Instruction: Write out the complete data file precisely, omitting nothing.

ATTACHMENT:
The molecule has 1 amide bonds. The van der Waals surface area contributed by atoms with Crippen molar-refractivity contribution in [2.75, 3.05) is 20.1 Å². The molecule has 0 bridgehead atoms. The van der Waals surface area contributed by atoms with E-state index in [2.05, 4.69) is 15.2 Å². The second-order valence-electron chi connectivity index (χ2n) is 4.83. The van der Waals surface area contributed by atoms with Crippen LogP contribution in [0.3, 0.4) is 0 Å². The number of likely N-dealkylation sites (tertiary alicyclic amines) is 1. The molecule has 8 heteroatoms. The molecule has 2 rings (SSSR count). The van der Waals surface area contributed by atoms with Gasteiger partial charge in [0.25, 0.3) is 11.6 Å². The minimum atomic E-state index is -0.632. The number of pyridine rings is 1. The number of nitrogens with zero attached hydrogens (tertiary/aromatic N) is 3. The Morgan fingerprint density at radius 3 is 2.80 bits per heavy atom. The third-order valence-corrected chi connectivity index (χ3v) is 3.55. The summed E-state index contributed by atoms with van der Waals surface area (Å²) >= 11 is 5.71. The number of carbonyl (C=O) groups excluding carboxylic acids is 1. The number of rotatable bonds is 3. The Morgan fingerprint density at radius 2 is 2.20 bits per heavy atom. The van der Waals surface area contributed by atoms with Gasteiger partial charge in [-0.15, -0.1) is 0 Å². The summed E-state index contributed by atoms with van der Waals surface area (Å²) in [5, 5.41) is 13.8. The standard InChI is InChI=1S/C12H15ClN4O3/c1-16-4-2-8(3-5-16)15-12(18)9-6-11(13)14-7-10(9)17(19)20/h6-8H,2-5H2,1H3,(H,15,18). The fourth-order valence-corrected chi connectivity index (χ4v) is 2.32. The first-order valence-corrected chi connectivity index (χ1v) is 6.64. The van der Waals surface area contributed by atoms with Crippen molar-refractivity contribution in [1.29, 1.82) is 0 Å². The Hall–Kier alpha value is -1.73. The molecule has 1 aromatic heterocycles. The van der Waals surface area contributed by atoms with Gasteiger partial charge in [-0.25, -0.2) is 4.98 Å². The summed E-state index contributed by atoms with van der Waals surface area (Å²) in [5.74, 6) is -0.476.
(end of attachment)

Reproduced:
The molecule has 1 amide bonds. The van der Waals surface area contributed by atoms with Crippen molar-refractivity contribution in [2.75, 3.05) is 20.1 Å². The molecule has 0 bridgehead atoms. The van der Waals surface area contributed by atoms with E-state index in [2.05, 4.69) is 15.2 Å². The second-order valence-electron chi connectivity index (χ2n) is 4.83. The van der Waals surface area contributed by atoms with Crippen LogP contribution in [0.3, 0.4) is 0 Å². The number of likely N-dealkylation sites (tertiary alicyclic amines) is 1. The molecule has 8 heteroatoms. The molecule has 2 rings (SSSR count). The van der Waals surface area contributed by atoms with Gasteiger partial charge in [0.25, 0.3) is 11.6 Å². The minimum atomic E-state index is -0.632. The number of pyridine rings is 1. The number of nitrogens with zero attached hydrogens (tertiary/aromatic N) is 3. The Morgan fingerprint density at radius 3 is 2.80 bits per heavy atom. The third-order valence-corrected chi connectivity index (χ3v) is 3.55. The summed E-state index contributed by atoms with van der Waals surface area (Å²) >= 11 is 5.71. The number of carbonyl (C=O) groups excluding carboxylic acids is 1. The number of rotatable bonds is 3. The Morgan fingerprint density at radius 2 is 2.20 bits per heavy atom. The van der Waals surface area contributed by atoms with Gasteiger partial charge in [-0.15, -0.1) is 0 Å². The summed E-state index contributed by atoms with van der Waals surface area (Å²) in [5, 5.41) is 13.8. The standard InChI is InChI=1S/C12H15ClN4O3/c1-16-4-2-8(3-5-16)15-12(18)9-6-11(13)14-7-10(9)17(19)20/h6-8H,2-5H2,1H3,(H,15,18). The fourth-order valence-corrected chi connectivity index (χ4v) is 2.32. The first-order valence-corrected chi connectivity index (χ1v) is 6.64. The van der Waals surface area contributed by atoms with Crippen molar-refractivity contribution in [1.29, 1.82) is 0 Å². The Hall–Kier alpha value is -1.73. The molecule has 1 aromatic heterocycles. The van der Waals surface area contributed by atoms with Gasteiger partial charge in [-0.25, -0.2) is 4.98 Å². The summed E-state index contributed by atoms with van der Waals surface area (Å²) in [5.74, 6) is -0.476.